MoviePass CEO Mitch Lowe stepped in it last month when he suggested that the subscription service’s app tracked customers movements. In an interview with Variety, Lowe clarified that the company only locates its customers in order to direct them to nearby theaters and stressed that the company does not continuously watch its clients.
“What we don’t do and have never done is track,” said Lowe. “Tracking suggests that we’re following you from point A to point B, and we’ve never done that. We don’t intend to do that. That’s not part of the plan. What we do is we locate you so when you want to find a theater that’s in your market, you open up the app and we locate you to tell you, here’s 10 theaters nearby.”
That’s a much different depiction than the one that Lowe painted on March 2 at Winston Baker’s Entertainment Finance Forum, where he conveyed a Big Brother-like approach to data collection.
“We get an enormous amount of information,” he said. The MoviePass app tracks users “in your GPS by the phone… so we watch how you drive from home to the movies. We watch where you go afterwards, and so we know the movies you watch. We know all about you.”
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Lowe says he misspoke. However, the company has long maintained that it will be able to justify the low cost of its $9.95-a month unlimited movie service by collecting information on its clients. It has argued that this data will be valuable to studios or theater chains looking to reach customers. MoviePass has attracted critics because of its unorthodox business model. It subsidizes its users’ moviegoing, paying full price for most of the tickets it buys. The company believes that it can more effectively reach customers, making it an attractive advertising platform, and hopes that its user base of 2 million subscribers will be so desirable that theaters will give it a cut of box office revenues or sell MoviePass tickets at a bulk rate.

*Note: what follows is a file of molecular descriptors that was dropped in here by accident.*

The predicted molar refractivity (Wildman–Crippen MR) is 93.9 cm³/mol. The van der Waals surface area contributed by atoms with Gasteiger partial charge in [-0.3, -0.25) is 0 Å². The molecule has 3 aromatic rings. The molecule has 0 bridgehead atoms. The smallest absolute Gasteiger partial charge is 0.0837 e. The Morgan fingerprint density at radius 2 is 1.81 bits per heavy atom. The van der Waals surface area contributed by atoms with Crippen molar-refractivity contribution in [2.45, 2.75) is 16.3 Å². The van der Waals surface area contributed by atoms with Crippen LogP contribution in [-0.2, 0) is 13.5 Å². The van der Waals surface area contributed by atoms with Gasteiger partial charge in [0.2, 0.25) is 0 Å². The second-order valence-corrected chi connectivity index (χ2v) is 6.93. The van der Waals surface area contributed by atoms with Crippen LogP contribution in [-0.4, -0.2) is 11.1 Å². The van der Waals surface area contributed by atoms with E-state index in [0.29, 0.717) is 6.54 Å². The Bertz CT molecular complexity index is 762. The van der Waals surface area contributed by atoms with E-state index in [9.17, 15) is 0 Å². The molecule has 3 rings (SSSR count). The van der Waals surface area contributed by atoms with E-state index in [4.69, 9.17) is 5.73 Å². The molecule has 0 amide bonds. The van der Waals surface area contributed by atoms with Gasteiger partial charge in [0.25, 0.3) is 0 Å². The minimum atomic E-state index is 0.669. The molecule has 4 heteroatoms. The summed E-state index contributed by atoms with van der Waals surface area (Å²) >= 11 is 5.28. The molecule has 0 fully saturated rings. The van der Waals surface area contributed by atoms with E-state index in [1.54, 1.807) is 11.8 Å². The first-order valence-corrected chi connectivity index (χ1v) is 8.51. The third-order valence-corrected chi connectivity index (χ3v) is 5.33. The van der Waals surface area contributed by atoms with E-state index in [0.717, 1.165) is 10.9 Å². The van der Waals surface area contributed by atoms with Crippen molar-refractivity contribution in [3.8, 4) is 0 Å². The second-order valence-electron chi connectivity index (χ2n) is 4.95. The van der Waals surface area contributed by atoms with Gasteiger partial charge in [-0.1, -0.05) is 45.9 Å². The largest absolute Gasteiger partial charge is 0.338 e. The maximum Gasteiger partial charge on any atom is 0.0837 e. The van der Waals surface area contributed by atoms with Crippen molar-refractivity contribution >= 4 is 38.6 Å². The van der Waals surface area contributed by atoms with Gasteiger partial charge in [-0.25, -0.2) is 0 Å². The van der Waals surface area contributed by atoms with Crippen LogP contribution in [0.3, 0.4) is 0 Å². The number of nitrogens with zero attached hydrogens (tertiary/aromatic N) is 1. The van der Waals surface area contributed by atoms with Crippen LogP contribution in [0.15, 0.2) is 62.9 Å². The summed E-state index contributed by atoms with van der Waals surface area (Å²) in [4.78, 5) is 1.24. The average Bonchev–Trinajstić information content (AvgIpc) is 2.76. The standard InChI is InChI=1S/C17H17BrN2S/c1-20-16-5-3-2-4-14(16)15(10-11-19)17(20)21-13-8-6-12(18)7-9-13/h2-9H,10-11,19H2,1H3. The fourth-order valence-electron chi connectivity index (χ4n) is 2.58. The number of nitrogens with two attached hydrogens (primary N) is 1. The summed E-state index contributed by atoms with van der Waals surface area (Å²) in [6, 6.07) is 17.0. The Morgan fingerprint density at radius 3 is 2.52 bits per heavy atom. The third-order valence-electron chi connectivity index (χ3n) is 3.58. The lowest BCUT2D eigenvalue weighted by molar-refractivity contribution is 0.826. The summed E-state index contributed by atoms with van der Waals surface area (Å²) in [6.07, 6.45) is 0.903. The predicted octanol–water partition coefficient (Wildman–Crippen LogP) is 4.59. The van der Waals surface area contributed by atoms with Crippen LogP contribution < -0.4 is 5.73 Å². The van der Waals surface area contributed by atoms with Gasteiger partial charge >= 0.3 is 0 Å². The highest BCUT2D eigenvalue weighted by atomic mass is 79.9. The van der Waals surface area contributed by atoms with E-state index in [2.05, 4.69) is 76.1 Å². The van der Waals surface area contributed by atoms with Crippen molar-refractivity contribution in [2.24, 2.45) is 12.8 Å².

There are some hurdles with the kind of information-gathering that MoviePass depicts, namely mounting privacy concerns. In recent weeks, consumers have taken a more jaundiced view of data collection. Facebook has been at the center of a massive scandal after reports broke that millions of users’ data had been compromised and shared without their consent with polling firm Cambridge Analytica. Lowe said that MoviePass will be more respectful with the material it collects on its customers.
“We’ve never sold data,” said Lowe. “We don’t intend to sell data. We will only use the data we collect to make our user experience more relevant.”
The dream is to gather enough insight into customers that MoviePass can suggest upcoming movies or direct subscribers to local restaurants or shops when they’re going out to the multiplexes.
“Our vision is that we’ll know all the merchants around the theater where you said you’re going to go,” said Lowe. “We can send you pop ups or push notifications saying, ‘hey there’s a Chipotle next door, use your MoviePass credit card and get your chips for free or go to the Starbucks across the street and get a dollar off your coffee.’ Our intent is really to know where you’re going to go and know when the movie is going to start, so we can give you relevant recommendations.”
MoviePass customers will always have the ability to opt out of those kinds of recommendations, Lowe said. But they won’t be able to prevent MoviePass from having some insight into their habits.
“The agreement we make with our customers is in exchange for giving you a deal that many think is too good to be true, we need to know which movie you’re going to and when,” said Lowe. “That’s the trade off. If you don’t want to do that, you shouldn’t become a subscriber.”